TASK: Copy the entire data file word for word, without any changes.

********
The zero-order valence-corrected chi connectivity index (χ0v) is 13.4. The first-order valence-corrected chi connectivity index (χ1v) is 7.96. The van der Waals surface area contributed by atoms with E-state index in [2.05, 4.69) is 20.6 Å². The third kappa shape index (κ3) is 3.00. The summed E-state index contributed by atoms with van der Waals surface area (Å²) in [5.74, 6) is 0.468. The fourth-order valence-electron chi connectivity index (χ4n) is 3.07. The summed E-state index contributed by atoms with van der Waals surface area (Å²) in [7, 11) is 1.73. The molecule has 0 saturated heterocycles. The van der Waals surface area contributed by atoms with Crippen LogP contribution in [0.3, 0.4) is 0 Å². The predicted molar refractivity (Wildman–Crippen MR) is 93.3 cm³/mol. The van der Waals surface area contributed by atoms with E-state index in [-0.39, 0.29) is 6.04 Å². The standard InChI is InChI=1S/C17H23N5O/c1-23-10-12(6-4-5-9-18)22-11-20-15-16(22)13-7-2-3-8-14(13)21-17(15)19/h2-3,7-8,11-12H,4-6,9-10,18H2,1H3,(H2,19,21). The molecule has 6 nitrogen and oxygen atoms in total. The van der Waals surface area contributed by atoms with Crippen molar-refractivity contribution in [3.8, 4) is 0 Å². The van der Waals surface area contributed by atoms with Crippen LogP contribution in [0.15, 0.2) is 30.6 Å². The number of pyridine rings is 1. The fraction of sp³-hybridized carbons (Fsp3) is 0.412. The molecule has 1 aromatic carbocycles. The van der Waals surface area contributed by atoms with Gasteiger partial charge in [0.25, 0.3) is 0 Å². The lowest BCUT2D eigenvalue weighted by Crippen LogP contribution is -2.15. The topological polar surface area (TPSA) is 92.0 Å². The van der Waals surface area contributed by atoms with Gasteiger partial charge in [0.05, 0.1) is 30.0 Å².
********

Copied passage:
The zero-order valence-corrected chi connectivity index (χ0v) is 13.4. The first-order valence-corrected chi connectivity index (χ1v) is 7.96. The van der Waals surface area contributed by atoms with E-state index in [2.05, 4.69) is 20.6 Å². The third kappa shape index (κ3) is 3.00. The summed E-state index contributed by atoms with van der Waals surface area (Å²) in [5.74, 6) is 0.468. The fourth-order valence-electron chi connectivity index (χ4n) is 3.07. The summed E-state index contributed by atoms with van der Waals surface area (Å²) in [7, 11) is 1.73. The molecule has 0 saturated heterocycles. The van der Waals surface area contributed by atoms with Crippen LogP contribution in [0.3, 0.4) is 0 Å². The predicted molar refractivity (Wildman–Crippen MR) is 93.3 cm³/mol. The van der Waals surface area contributed by atoms with E-state index in [-0.39, 0.29) is 6.04 Å². The standard InChI is InChI=1S/C17H23N5O/c1-23-10-12(6-4-5-9-18)22-11-20-15-16(22)13-7-2-3-8-14(13)21-17(15)19/h2-3,7-8,11-12H,4-6,9-10,18H2,1H3,(H2,19,21). The molecule has 6 nitrogen and oxygen atoms in total. The van der Waals surface area contributed by atoms with Crippen molar-refractivity contribution in [3.8, 4) is 0 Å². The van der Waals surface area contributed by atoms with Crippen LogP contribution in [0.15, 0.2) is 30.6 Å². The number of pyridine rings is 1. The fraction of sp³-hybridized carbons (Fsp3) is 0.412. The molecule has 1 aromatic carbocycles. The van der Waals surface area contributed by atoms with Gasteiger partial charge in [0.25, 0.3) is 0 Å². The lowest BCUT2D eigenvalue weighted by Crippen LogP contribution is -2.15. The topological polar surface area (TPSA) is 92.0 Å². The van der Waals surface area contributed by atoms with Gasteiger partial charge in [0.05, 0.1) is 30.0 Å².